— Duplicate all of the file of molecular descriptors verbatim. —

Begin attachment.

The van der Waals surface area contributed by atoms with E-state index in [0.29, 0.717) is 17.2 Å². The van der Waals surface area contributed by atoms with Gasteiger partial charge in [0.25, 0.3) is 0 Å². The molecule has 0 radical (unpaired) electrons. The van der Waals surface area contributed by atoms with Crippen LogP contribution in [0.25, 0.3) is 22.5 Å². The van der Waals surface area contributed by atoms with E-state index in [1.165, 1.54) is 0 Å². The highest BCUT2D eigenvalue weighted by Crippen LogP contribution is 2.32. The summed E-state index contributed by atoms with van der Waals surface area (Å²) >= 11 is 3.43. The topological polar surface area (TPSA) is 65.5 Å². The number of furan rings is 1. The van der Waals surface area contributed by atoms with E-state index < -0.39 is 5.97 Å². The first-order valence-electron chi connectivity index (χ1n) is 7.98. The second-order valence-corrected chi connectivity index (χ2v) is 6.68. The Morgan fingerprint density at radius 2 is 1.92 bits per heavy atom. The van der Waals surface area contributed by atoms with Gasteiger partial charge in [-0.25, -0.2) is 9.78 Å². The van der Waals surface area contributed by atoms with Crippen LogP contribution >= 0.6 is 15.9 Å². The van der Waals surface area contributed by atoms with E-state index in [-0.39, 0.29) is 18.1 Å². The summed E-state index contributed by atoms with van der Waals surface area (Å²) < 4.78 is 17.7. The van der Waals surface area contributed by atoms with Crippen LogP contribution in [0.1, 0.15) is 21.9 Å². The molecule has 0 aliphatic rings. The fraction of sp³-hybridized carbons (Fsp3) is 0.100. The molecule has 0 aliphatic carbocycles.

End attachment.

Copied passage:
The van der Waals surface area contributed by atoms with E-state index in [0.29, 0.717) is 17.2 Å². The van der Waals surface area contributed by atoms with Gasteiger partial charge in [0.25, 0.3) is 0 Å². The molecule has 0 radical (unpaired) electrons. The van der Waals surface area contributed by atoms with Crippen LogP contribution in [0.25, 0.3) is 22.5 Å². The van der Waals surface area contributed by atoms with E-state index in [1.165, 1.54) is 0 Å². The highest BCUT2D eigenvalue weighted by Crippen LogP contribution is 2.32. The summed E-state index contributed by atoms with van der Waals surface area (Å²) >= 11 is 3.43. The topological polar surface area (TPSA) is 65.5 Å². The number of furan rings is 1. The van der Waals surface area contributed by atoms with E-state index < -0.39 is 5.97 Å². The first-order valence-electron chi connectivity index (χ1n) is 7.98. The second-order valence-corrected chi connectivity index (χ2v) is 6.68. The Morgan fingerprint density at radius 2 is 1.92 bits per heavy atom. The van der Waals surface area contributed by atoms with Gasteiger partial charge in [-0.25, -0.2) is 9.78 Å². The van der Waals surface area contributed by atoms with Crippen LogP contribution >= 0.6 is 15.9 Å². The van der Waals surface area contributed by atoms with E-state index in [-0.39, 0.29) is 18.1 Å². The summed E-state index contributed by atoms with van der Waals surface area (Å²) < 4.78 is 17.7. The van der Waals surface area contributed by atoms with Crippen LogP contribution in [0.1, 0.15) is 21.9 Å². The molecule has 0 aliphatic rings. The fraction of sp³-hybridized carbons (Fsp3) is 0.100. The molecule has 0 aliphatic carbocycles.